Jerrie Bhonde remembers heading to the bathroom to ride out the tornado with her husband, Hemant. The couple clung to each other inside the shower and waited.
Suddenly, the bathroom, and the rest of their house, vanished.
“The house totally disappeared,” Jerrie Bhonde recalled a day later for TODAY’s Matt Lauer from her hospital bed.
Just moments earlier, the storm’s fierce winds and debris left her battered.
“Walls were hitting me. I was knocked on the floor,” she said in a segment that aired Wednesday. “I looked around for my husband. I couldn't find him.”
Separated from his wife, Hemant Bhonde, 65, was later discovered and identified as one of the 24 confirmed victims killed by the tornado that ravaged Moore, Okla.
At the time Bhonde and her family spoke to Lauer, they held on to hope he would still be found.
“They’re finding people every hour, almost,” she said.
The couple’s daughter, Geeta, described her father as a generous, caring man.
“Funny, silly, I mean, give you the shirt off his back, literally. The best guy you'll ever meet,” she said. “And it's really hard to think that we don't know where he is and he might be alone and doesn't know how to get a hold of us.”
The family received the devastating news just hours later. The other victims included 9-year-old Ja’Nae Hornsby, who died after the twister demolished Plaza Towers Elementary School. She was among 10 children killed. The youngest victims were 4-month-old Case Futrell and7-month-old Sydnee Vargys.Case's mother,Megan Futrell, 29, and Sydnee's 4-year-old sisterwere alsokilled.
The other children who died in the storm were Kyle Davis, 8; Sydney Angle, 9; Antonia Canderaria, 9; Emily Conatzer, 9; Nicolas McCabe, 9; andChristopher Legg, 9. The Oklahoma Office of the Chief Medical Examiner released theirnames along with a partial list of other victims, whose families have yet to be notified. Overall, 24 people died in the storm.
The stories of unbearable loss are not wasted on Fred Galarza, who feels lucky to have survived the storm with some broken bones and fractured ribs. Galarza was inside his liquor store when the tornado barreled down.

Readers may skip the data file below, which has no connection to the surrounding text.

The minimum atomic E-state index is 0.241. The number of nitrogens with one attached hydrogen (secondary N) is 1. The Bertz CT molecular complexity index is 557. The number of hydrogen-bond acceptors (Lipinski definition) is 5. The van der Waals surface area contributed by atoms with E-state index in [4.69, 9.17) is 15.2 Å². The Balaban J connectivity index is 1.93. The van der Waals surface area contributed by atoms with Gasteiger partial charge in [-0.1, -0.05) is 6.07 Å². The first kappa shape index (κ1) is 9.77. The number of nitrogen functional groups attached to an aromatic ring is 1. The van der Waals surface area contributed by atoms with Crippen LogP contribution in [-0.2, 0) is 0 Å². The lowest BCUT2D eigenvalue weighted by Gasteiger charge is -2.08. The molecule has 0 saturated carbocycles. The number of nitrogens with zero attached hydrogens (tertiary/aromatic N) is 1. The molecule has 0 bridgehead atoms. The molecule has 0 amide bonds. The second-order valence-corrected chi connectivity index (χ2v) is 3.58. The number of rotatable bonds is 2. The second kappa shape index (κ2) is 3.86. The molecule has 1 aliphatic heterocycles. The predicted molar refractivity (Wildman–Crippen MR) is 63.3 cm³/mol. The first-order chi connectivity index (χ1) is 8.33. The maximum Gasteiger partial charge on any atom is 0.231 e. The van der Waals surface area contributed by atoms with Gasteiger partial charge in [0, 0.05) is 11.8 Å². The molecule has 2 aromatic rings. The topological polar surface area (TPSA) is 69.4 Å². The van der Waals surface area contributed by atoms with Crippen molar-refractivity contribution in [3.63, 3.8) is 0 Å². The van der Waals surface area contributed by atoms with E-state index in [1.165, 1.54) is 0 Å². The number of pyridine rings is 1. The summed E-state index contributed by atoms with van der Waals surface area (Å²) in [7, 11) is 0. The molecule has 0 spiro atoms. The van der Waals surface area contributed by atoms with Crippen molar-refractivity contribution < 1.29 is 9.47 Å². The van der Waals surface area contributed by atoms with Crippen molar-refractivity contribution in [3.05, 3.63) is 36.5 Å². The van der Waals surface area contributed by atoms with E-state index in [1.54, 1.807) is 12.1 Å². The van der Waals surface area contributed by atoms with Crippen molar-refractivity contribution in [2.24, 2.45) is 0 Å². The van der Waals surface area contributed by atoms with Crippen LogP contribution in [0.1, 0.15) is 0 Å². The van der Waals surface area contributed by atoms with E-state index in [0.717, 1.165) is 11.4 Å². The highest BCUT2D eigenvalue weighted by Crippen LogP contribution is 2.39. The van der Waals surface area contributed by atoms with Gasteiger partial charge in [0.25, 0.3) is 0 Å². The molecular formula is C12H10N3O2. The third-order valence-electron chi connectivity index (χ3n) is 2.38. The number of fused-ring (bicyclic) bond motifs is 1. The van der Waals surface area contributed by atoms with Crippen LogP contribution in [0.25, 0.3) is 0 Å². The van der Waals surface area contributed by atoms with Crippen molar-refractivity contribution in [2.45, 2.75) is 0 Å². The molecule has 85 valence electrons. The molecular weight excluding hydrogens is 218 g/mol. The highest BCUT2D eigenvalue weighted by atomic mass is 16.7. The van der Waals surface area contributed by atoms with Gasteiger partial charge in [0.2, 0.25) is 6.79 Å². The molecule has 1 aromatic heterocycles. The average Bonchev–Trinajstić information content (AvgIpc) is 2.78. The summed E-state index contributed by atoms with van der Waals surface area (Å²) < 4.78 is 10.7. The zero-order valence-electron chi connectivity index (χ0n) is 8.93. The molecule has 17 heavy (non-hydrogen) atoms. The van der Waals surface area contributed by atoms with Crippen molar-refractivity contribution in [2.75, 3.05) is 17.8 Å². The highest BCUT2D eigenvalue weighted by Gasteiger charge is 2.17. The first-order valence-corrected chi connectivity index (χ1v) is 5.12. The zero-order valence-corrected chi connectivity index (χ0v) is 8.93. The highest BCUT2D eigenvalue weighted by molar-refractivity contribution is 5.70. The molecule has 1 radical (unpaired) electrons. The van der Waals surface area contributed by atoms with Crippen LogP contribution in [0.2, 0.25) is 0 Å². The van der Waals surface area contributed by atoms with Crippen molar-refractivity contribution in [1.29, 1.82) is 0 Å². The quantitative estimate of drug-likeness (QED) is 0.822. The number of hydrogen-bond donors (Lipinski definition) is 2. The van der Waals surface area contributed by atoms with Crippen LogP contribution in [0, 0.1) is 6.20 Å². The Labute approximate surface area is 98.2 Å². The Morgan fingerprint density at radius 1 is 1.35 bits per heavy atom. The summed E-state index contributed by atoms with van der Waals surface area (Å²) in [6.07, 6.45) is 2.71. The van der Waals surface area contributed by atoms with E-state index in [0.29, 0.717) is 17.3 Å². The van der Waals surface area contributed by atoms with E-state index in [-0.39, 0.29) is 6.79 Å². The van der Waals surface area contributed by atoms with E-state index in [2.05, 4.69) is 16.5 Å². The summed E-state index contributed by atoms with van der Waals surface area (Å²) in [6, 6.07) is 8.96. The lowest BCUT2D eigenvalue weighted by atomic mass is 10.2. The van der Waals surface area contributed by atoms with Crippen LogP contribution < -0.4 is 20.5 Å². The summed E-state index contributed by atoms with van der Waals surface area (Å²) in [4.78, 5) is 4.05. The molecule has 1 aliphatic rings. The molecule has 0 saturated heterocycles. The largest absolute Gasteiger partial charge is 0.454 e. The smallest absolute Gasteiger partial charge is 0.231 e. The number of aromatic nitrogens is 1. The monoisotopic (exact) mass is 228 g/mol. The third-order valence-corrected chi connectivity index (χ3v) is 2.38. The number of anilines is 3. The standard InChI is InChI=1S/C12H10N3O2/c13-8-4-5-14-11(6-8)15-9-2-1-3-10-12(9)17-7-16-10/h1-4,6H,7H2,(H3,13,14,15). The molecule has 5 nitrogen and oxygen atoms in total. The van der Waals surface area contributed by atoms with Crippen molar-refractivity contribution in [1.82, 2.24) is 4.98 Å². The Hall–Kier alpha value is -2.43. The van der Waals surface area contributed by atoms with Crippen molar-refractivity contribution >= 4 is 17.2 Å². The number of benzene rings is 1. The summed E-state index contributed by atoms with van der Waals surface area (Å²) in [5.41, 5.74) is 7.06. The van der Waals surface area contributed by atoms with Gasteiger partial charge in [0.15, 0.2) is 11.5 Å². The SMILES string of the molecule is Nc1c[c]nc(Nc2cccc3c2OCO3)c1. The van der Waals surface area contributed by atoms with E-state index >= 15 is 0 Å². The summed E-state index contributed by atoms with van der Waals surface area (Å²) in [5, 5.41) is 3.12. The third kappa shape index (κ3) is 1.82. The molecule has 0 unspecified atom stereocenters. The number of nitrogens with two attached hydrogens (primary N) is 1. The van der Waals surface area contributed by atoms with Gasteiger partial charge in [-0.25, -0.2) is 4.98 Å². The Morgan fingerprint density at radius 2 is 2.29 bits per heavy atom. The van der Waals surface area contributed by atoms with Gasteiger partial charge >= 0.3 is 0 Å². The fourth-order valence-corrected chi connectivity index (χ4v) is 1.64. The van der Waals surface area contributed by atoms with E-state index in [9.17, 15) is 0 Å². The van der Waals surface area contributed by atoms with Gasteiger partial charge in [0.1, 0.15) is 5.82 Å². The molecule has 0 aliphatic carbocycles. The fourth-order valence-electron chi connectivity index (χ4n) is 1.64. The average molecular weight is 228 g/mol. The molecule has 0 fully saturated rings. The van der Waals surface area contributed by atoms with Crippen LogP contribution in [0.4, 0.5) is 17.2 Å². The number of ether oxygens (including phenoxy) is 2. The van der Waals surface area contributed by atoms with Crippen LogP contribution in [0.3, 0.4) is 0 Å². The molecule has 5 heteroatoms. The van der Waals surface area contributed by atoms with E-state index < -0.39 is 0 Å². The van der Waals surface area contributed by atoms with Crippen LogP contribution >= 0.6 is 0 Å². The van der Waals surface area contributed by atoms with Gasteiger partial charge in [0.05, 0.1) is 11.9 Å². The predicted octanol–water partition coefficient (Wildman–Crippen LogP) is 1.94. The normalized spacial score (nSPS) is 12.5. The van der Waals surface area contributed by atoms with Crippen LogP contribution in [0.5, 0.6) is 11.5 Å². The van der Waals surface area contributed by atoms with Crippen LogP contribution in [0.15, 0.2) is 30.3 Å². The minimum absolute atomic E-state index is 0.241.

"I kind of look up from the floor and I saw the roof being pulled away,” he said. For a split second, he considered running to the 7-11 next door but stayed put, a decision that probably saved his life: The storm killed several people inside the convenience store.
Instead, Galarza ran into his store’s bathroom and dove beneath the sink. He soon started feeling debris fall around him, ultimately pinning down his legs.
“And then I felt the sink finally fall and it hit my head, it hit my shoulder,” he said from his hospital bed. “Thought that might be it. That's where they're gonna find me, like that."
Once the storm passed, he heard people calling for survivors.
“I screamed, yelled, and then I started whistling. I whistled as loud as I could. And they're like, ‘We hear you. Where are you?’” he said. “I stuck my hand through the little hole I made and I kind of waved my fingers, ‘I'm over here.’ And they came up and he was like, ‘Where you at, buddy?’ I went, ‘You're right on top of me.’”
Galarza’s wife, Julie, was safe inside the couple’s home, located outside the tornado’s path. She reached her husband via text message. Galarza told her he was fine, and at the store.
“Then I got the next text that said, ‘Well, it was there. It’s gone now,’” she said.
Galarza was hospitalized for rib fractures and broken bones in his back.
“Yeah, I consider myself pretty lucky. That's it,” he said.